Drayage Costs Rise as Service Levels Drop

February 19, 2018
By Rich Roche

A container being placed on a truck at port.

Container drayage services, to and from intermodal ocean and rail terminals in the U.S., are rapidly changing this year. The new standard is lower service levels at higher costs, with the main contributing factor being the national driver shortage.

The National Driver Shortage

When the new Electronic Logging Device (ELD) requirement went into effect last December, the already short-staffed industry lost trucking companies and drivers, as many of them did not want to comply with the program’s driving hours. When the ELD enforcement starts April 1, we may see even more trucking companies and drivers quit the business.

Draymen—who are already some of the lowest paid truckers in the country—are not compensated for their wait-time at congested terminals when they pick up or return containers. As volume continues to grow at our nation’s ports, the larger ships are causing congestion, which is resulting in longer wait-times for draymen. The growing economy and reduced unemployment is also increasing the shortage, since many draymen are leaving their trucks behind to move to better paying opportunities.

These factors are aggravating the driver shortage as it approaches crisis level.

The Snowball Effect

As the driver shortage worsens, trucking companies are altering their normal operations to handle the increased demand. Previously, drivers might have picked up and delivered several containers in one day, whereas now, they are forced to park the containers they’ve retrieved and go back to get more before the end of free time. Parked equipment exacerbates the already precarious balance of equipment flow, resulting in both chassis and container shortages. This is particularly evident at interior rail ramps like Chicago, Memphis, Dallas, and Houston where we have seen it take a week or more to free up chassis. This creates a snowball effect and increases the chance of exceeding the allotted free time.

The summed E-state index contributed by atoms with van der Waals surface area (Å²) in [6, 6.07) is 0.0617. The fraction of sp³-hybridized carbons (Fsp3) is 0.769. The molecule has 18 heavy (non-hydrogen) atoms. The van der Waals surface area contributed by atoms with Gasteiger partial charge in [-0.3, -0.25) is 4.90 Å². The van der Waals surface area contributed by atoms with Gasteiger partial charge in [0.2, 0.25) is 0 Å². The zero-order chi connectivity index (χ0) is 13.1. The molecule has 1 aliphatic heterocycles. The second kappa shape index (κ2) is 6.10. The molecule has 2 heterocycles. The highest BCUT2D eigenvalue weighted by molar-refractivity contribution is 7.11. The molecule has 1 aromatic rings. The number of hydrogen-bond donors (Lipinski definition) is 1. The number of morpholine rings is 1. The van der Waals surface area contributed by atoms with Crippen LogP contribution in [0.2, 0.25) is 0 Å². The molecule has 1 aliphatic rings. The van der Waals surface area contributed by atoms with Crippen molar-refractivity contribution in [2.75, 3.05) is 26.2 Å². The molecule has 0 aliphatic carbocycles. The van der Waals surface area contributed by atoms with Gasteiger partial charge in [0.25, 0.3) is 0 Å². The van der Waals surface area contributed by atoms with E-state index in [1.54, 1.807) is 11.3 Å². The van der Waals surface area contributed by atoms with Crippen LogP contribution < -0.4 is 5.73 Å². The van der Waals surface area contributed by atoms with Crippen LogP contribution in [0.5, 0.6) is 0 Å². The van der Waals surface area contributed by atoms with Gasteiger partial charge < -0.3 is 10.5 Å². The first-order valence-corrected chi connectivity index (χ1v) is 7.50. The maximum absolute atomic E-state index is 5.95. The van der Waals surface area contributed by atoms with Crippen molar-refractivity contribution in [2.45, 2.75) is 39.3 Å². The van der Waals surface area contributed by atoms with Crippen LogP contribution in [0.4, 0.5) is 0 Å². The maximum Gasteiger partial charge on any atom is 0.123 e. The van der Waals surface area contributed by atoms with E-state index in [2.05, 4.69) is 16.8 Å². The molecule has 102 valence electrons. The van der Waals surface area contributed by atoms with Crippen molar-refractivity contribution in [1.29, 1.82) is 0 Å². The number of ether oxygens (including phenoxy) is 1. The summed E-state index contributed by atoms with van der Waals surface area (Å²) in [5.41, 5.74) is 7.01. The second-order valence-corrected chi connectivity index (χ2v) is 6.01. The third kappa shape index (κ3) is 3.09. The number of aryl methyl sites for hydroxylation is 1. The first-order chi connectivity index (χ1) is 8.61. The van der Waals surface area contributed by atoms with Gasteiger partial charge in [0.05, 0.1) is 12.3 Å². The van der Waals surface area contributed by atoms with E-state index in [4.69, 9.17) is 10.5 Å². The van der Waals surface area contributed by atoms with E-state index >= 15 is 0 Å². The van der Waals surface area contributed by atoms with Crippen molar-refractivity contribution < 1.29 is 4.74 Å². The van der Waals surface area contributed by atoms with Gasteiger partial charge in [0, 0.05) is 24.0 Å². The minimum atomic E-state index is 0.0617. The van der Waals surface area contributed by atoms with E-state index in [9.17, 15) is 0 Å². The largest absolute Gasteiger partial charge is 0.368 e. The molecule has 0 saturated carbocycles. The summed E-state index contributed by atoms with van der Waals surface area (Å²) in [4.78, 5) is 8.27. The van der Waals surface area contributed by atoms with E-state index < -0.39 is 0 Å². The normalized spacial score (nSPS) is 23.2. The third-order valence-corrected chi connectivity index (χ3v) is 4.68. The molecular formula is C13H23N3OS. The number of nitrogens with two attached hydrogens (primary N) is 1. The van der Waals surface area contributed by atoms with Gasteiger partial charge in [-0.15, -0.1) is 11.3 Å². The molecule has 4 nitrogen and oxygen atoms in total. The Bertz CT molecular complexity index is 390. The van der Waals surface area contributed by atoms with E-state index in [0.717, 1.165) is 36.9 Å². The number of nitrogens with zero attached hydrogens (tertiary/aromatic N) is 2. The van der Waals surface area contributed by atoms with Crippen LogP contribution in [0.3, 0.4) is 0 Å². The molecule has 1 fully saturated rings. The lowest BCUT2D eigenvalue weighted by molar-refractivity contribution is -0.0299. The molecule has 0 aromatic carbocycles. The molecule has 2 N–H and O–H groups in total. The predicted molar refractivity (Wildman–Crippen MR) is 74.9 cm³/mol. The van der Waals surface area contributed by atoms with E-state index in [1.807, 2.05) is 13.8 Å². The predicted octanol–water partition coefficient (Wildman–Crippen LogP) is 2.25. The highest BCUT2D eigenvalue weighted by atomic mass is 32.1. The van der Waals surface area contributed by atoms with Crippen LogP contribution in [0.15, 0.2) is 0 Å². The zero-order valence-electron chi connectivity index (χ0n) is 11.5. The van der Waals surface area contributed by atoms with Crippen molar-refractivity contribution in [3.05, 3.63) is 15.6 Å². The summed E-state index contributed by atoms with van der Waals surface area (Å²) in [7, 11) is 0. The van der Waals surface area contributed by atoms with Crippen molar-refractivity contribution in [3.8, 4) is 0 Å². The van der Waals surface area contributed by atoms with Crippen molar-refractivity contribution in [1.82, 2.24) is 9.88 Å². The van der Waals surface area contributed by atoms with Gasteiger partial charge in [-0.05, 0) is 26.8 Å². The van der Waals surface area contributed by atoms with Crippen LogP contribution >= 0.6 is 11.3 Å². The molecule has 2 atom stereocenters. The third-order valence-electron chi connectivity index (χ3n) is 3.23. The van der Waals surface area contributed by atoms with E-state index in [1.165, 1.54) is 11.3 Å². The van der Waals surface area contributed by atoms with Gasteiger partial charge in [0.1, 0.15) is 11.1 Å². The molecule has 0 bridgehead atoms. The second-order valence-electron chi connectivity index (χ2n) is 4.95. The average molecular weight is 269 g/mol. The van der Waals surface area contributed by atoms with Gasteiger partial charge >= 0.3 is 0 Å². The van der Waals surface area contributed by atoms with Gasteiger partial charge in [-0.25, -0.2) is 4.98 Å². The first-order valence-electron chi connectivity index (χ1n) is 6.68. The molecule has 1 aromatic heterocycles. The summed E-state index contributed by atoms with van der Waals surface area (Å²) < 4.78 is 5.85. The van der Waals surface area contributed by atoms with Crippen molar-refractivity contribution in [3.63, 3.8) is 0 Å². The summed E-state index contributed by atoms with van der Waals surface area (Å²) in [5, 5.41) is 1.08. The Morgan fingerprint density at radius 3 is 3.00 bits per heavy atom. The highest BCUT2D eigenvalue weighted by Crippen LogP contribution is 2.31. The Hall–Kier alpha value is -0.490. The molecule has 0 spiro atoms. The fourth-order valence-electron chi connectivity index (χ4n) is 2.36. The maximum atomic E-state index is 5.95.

Once the free time is exhausted, the rail terminals may charge demurrage and the ocean carriers may charge detention, daily. This can happen even when some or all the fault lies with one or both of those parties. As consequence, demurrage and detention billing are also rising, which further increases overall drayage costs.

What We Are Doing in the Meantime

When this happens, Mohawk works with the carriers and terminals to mitigate or eliminate the charges by requesting extended free time. However, our requests are not always heard and if granted, the amount of extended time is arbitrary at best. Frequently, we must pay the fees just to collect the container but arguing for a refund after the fact is generally unproductive.

I recently testified before the Federal Maritime Commission (FMC) on their hearing about Fair Port Practices. In the weeks since, the FMC has been considering a new policy or regulation on the application of detention and demurrage charges. Until that time, carriers and terminals can hide behind their tariffs even when the cargo owner is not at fault for the equipment shortages or delays. In short, this may get worse before it gets better, but Mohawk will continue to mitigate these charges when we can.

Rich Roche is Vice President, International Transportation for Mohawk Global Logistics. Click here to read more about Rich.